Rebekah's Reviews > Ya Yas in Bloom

Ya Yas in Bloom by Rebecca Wells
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's review
Jan 04, 2010

liked it

Last night I finally finished Barbara Kingsolver’s The Poisonwood Bible and though I consider it a good thing to have read, it was not entirely my style. I am not in a heavy mood right now and the story of a missionaries family torn apart by themselves and the jungle in the Congo is not necessarily what I wanted to read.
But read it I did and so now I will let you know about it. 4 daughters and two parents head to the inner jungle to “convert the heathen.” I had mixed reactions to this sort of behavior before reading this book and now I really don’t think I like it. I mean Christian charity is nice, but wouldn’t just charity be fine alone and then if someone asks why it is being done explain it. I guess this is how the Catholics have been working it for the last few decades (though they have had centuries to see how thwacking people over the head for not being Catholic didn’t help their cause.) This family, and really by this I mean the father, is Baptist and really just goes to “bring the salvation of Christ’s love” to the poor stupid Africans. I suppose the fact that it is a white family from Georgia in the 50’s doesn’t help. Segregation was still roaring and the girls had never had the chance to learn that blacks speaking English were “just like them” so when confronted with those who spoke and dressed and ate differently they had no way of relating to them as equals.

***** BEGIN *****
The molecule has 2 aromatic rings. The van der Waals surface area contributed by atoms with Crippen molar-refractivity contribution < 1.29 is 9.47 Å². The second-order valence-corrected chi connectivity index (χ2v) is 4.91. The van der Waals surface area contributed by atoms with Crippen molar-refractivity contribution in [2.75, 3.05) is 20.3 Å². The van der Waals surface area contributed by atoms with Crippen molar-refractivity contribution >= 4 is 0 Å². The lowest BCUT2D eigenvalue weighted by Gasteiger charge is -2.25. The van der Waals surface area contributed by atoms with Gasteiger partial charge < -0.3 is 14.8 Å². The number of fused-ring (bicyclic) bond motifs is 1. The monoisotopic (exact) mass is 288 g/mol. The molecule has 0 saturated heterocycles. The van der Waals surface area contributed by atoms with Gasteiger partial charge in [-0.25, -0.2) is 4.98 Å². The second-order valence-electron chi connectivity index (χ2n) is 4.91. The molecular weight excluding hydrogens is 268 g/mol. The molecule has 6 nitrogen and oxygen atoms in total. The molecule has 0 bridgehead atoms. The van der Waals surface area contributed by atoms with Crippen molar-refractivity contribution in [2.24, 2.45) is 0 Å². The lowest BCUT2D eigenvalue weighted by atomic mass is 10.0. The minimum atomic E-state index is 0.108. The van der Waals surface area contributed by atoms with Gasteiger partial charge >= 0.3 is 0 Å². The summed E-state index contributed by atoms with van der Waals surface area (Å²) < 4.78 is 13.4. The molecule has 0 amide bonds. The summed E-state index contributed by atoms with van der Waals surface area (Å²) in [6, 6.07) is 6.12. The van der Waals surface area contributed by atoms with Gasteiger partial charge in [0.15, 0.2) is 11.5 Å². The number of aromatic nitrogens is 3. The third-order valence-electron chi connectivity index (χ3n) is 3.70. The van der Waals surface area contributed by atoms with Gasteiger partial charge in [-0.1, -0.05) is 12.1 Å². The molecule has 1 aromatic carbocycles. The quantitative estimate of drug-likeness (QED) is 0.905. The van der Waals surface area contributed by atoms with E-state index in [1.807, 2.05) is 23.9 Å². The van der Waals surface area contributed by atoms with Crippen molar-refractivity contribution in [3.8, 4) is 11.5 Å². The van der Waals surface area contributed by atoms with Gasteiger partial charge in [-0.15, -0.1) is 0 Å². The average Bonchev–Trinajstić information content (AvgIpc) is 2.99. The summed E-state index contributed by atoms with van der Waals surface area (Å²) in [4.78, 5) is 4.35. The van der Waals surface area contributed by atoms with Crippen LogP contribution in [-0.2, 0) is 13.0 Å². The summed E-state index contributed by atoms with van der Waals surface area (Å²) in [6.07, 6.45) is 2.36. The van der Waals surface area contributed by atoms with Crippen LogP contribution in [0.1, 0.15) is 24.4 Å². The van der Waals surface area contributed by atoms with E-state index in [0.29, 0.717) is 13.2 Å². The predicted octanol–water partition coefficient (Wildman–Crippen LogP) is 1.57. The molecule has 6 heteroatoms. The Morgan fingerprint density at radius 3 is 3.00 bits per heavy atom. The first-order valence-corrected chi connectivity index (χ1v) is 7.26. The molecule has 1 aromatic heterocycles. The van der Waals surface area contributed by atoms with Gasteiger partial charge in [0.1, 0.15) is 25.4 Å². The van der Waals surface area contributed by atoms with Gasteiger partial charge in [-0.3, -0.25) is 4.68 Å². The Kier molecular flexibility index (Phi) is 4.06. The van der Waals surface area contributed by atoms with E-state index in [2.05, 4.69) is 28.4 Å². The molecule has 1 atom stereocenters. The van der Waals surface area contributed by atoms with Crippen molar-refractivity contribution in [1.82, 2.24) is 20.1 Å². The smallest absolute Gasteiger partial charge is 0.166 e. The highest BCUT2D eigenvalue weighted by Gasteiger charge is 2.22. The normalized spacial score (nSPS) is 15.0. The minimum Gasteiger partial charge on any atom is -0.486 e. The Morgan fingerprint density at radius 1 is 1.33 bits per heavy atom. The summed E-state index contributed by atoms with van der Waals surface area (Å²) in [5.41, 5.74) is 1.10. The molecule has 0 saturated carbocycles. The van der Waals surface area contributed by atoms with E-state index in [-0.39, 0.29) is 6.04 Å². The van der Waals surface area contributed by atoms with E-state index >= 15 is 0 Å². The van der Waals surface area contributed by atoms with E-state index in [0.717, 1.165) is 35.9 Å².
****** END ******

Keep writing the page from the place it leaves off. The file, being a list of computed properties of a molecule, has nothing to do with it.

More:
It was interesting to see how the different family members evolved in their appreciation, and that alone would have made a good story, but this story also had a political message. It pushed this families plight into relief against what may be one of the worst political maneuvers of the United States. America was raping the land of it’s minerals and paying for dictators to keep the oppression going. This story which follows this family for 3/4 of the novel taking it’s time for their first year then jumps in to the politics of what is going on and railroads us through the next 30 years. Yes it is good to see how the characters evolved beyond where the story ends, but again the political landscape clouds the story.

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Comments (showing 1-2 of 2) (2 new)

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Courtney Hlebo This review is about "Poisonwood Bible" not "Ya Yas in Bloom"...

message 2: by Jo (new)

Jo Blackburn Glad you noticed that too Courtney, thought I had skipped a page by mistake!

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